38. says

    The phrase I think we’ll be hearing a lot of is Palin’s “He [Mr Obama] said it wasn’t a tax. Obama lies; freedom dies.” This is going to be the new meme- “OMG!!!!!11!!111!! New tax!!!”

    This is close, but the conservaborg’s new meme appears to be, “THIS IS THE LARGEST TAX INCREASE IN HISTORY OF AMERICA, LOL!” How they get the “largest tax increase in history” from something that applies to only 6% of the population is beyond me, but I predict that the media won’t bother pointing out that even if one regards the mandate as a tax, it still makes no sense. It will be, “According to the Republicans…” without any attempt at evaluating its truthfulness.

  39. Ben P says

    So all those rightwing blowhards proclaiming tihs is the end of the American republicand the dawn of a Marxist dictatorship are now going ro take up arms agaisnt the tyrant, right?

    I meanm if not that’d mean they’re all either liars or cowards.

    Absolutely. It reminds me of one of my favorite Jefferson quotes, or at least it’s a favorite quote on days when i feel very cynical. It comes from Jefferson’s 1787 letter to William Smith in the aftermath of Shay’s rebellion. It’s most commonly known for Jefferson’s statement that “The tree of liberty must be refreshed from time to time with the blood of patriots & tyrants. It is its natural manure.” But the full quote is more interesting to me.

    The British ministry have so long hired their gazetteers to repeat and model into every form lies about our being in anarchy that the world has at length believed them, the English nation has believed them, the ministers themselves have come to believe them, & what is more wonderful, we have believed them ourselves.

    Yet where does this anarchy exist? Where did it ever exist, except in the single instance of Massachusetts? And can history produce an instance of rebellion so honourably conducted? I say nothing of it’s motives. They were founded in ignorance, not wickedness. God forbid we should ever be 20 years without such a rebellion. The people cannot be all, & always well informed. The part which is wrong will be discontented in proportion to the importance of the facts they misconceive. If they remain quiet under such misconceptions it is a lethargy, the forerunner of death to the public liberty.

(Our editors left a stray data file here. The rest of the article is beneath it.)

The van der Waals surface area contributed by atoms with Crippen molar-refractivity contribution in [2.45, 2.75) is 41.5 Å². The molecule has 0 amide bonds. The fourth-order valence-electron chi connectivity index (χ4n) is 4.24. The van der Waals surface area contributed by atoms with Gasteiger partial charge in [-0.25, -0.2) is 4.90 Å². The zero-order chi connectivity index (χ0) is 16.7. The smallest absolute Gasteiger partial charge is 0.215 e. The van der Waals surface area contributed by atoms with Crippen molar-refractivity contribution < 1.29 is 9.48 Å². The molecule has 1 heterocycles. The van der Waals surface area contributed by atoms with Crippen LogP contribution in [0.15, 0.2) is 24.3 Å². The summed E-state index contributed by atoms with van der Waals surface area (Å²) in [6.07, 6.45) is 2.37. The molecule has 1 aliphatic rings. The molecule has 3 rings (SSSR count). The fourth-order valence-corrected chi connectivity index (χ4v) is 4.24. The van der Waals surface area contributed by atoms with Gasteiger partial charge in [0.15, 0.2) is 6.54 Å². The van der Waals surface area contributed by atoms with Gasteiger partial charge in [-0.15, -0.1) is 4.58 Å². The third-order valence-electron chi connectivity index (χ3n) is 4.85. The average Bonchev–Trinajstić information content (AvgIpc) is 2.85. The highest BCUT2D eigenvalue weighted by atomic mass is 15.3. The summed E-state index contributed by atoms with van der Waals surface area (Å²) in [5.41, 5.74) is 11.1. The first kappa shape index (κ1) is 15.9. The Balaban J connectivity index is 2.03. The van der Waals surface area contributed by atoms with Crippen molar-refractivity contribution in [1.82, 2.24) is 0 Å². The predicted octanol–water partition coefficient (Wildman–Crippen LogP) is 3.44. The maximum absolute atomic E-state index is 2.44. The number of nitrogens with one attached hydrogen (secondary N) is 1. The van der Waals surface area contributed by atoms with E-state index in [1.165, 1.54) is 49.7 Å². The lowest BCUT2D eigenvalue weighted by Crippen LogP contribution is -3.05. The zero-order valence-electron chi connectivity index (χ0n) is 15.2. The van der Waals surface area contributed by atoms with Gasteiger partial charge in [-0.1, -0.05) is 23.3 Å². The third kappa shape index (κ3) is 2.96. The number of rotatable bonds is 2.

We have had 13 states independent 11 years. There has been one rebellion. That comes to one rebellion in a century & a half for each state. What country before ever existed a century & a half without a rebellion? & what country can preserve it’s liberties if their rulers are not warned from time to time that their people preserve the spirit of resistance? Let them take arms. The remedy is to set them right as to facts, pardon & pacify them. What signify a few lives lost in a century or two? The tree of liberty must be refreshed from time to time with the blood of patriots & tyrants. It is it’s natural manure.

  40. says

    Illinois Rep Robert Dold (R) was interviewed by local public radio shortly after the decision was announced. He said that nobody should get in the middle of the doctor-patient relationship and now there will be a panel of “unelected bureaucrats” getting in the middle and deciding if the procedure your doctor recommends will be paid for or not.

    He actually said that.

  41. d cwilson says

    Dr X:

    I’m sure he meant that nothing should get between a doctor and his male patients.

  42. thisisaturingtest says

    #48, Dr X-
    Hell, Romney said essentially the same thing, the same tired old talking-point:

    And perhaps most troubling of all, Obamacare puts the federal government between you and your doctor.

    When what really happens, of course, is that the federal government gets between the insurance company getting between you and your doctor.